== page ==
Saturday, March 19, 2005

just curious....

We are still waiting on the genetic testing results. Here's a little info to fill you in.. And a question I'd like to ask...

Ovarian and breast cancer can be caused by a genetic mutation that is passed on in families. Two mutations have been identified. BRCA1 and BRCA2. If you have these mutations, it's not guaranteed you will get cancer but the odds increase dramatically. When several women in a family have breast cancer or more than one has ovarian cancer the red flags go up and genetics are suspected. (Two women in my family have had ovarian cancer and three have had breast cancer)

I have a question for all of you. My mother was tested. She already has OVCA so the information will not help her. Identifying a gene mutation may help the other women in our family. The lab will know what to look for -so to speak. Mom was tested for us.

If you were me,and if you had a choice, what would you want those results to be?

I'll tell you how I feel and what my thoughts are after I hear from you.........


Anonymous Louise said...

It's really hard to say, especially since I am someone who has already had ovarian cancer. It is pretty likely it is genetic for me. I am young, there is at least one other case of ovarian cancer, and several cases of breast cancer in my family. I may be BRCA1+ (it is unlikely that it would be BRCA2). Or it could be that it is some other gene mutation which hasn't been identified.

I've gone through genetic counselling with my mom and my sisters. I've decided for the timebeing not to have the testing done. If I test positive, it won't tell me anything I don't know. I live my life as though I do have the gene mutation and so am diligent about breast exams. My older sister wanted to be tested, my younger sister saw things as I did -- might as well live your life as though you could have the mutation. My sisters go in for gyn exams ever 6 months, as does my mother.

This doesn't mean that I will never be tested. If a research trial comes up that is interested in me and my family, I would take part. If more gene mutations are linked to ovca, I will probably be tested. If it could help someone in some way, I will be tested. For now though, I don't want to deal with that anymore than I already am. Being tested won't do anything for me -- if I find out I am positive, I will be depressed. If I find out I am negative, I will also be depressed. So I will remain ignorant, yet diligent in monitoring my health, and keep relatively happy.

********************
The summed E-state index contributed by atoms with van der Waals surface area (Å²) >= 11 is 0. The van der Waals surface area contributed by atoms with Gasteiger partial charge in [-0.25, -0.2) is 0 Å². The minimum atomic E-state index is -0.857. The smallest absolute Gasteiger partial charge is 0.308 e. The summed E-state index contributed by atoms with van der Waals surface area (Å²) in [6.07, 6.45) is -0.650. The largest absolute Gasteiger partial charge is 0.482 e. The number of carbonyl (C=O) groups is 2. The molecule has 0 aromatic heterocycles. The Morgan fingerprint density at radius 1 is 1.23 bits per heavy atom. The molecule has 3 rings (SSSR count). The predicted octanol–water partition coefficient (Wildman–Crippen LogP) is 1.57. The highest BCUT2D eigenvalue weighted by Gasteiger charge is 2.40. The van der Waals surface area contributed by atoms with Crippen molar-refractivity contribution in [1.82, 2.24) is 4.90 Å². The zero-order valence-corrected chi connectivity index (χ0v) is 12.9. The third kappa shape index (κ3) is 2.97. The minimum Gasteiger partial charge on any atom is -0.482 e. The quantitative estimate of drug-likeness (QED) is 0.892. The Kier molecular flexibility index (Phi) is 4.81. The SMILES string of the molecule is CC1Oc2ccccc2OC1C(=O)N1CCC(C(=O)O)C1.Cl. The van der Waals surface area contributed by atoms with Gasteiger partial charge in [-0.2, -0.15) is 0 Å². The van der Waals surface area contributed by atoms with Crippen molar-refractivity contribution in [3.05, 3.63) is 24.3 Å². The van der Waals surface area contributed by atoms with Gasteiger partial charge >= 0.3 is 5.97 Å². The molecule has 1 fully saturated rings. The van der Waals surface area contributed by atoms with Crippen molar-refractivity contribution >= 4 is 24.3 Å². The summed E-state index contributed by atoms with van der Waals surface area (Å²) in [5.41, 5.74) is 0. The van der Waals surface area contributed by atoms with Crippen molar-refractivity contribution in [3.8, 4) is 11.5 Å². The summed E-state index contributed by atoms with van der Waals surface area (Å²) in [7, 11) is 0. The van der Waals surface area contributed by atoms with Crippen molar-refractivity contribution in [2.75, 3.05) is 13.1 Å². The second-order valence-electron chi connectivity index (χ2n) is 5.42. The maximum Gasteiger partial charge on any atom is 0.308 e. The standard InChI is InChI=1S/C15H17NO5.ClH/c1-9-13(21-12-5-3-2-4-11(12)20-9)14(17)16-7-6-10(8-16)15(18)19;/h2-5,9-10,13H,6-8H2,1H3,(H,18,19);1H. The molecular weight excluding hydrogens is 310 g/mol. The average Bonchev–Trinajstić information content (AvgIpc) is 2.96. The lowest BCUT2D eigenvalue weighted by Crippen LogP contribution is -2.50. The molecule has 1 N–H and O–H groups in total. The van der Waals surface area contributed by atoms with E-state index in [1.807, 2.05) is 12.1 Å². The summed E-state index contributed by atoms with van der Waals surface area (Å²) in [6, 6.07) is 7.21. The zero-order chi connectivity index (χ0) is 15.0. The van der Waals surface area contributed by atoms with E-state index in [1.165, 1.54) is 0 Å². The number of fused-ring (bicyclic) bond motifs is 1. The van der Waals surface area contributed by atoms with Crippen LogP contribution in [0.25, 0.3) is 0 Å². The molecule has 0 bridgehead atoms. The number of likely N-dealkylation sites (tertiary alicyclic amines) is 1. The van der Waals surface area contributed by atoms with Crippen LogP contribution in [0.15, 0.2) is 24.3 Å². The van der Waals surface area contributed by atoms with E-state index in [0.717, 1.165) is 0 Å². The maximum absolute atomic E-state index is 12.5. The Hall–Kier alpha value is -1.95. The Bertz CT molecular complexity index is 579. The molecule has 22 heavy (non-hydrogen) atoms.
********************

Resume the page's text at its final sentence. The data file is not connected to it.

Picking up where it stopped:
8:59 PM, March 20, 2005  
Anonymous Rae said...

This is one of the most difficult questions to answer. If the results are negative, you still have the family history so should get regular screenings anyway. If it is positive, that is quite a weight on your shoulders. My cancer is most likely not genetic, so I can only speculate. If it were me, I would determine beforehand what (and when) action I would take in both scenarios, positive or negative. If the results are positive, do you want to have preventative surgery?

Really, this is such a personal issue, and since I haven't had to deal with it, I can't imagine how I would react. I think the safest bet is to continue with thorough and frequent visits to your ob/gyn no matter what. If the results are positive, be sure to inform your gyn and makes sure she is extra diligent with ovca screening.

Wishing the best for your family.

10:27 AM, March 21, 2005  
Blogger Laurie said...

Wow. What a question. I couldn't begin to say which I would prefer. I hope you all have a nice Easter.

6:39 PM, March 24, 2005  
Anonymous Anonymous said...

As someone who lives in fear of the family curse of breast cancer, I would be tested in a heartbeat. If positive I would truthfully consider a double masectomy and have all my 'female' organs removed. Then, in addition to living a healthy life, I would at least feel some comfort in knowing I have done all I can to prevent the cancers.

10:24 PM, March 30, 2005  
Anonymous Terri said...

I would have to be tested....just for ME. I've always felt one deals with things better if we know the best and worst. Then we go forward, in the best way possible.

9:03 AM, September 01, 2006  

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(written September of 2005) I have learned much in the last nine months. I have read that ovarian cancer whispers. I say it screams. It just needs someone to listen. The American Cancer Society statistics for ovarian cancer estimate that there will be 22,220 new cases and 16,210 deaths in 2005. This is a death rate FOUR TIMES that of breast cancer.Almost 70 percent of women with the common epithelial ovarian cancer are not diagnosed until the disease is advanced in stage. The 5-year survival rate for these women is only 15 to 20 percent. This is unacceptable. Women need to be made more aware of the symptoms, and doctors need to listen to their patients. Especially when the patient tells them that they fear they have ovca, as my mother did for almost a year before she was finally diagnosed. It’s so sad and senseless when a woman knows the symptoms but can’t get anyone to listen to what she is saying.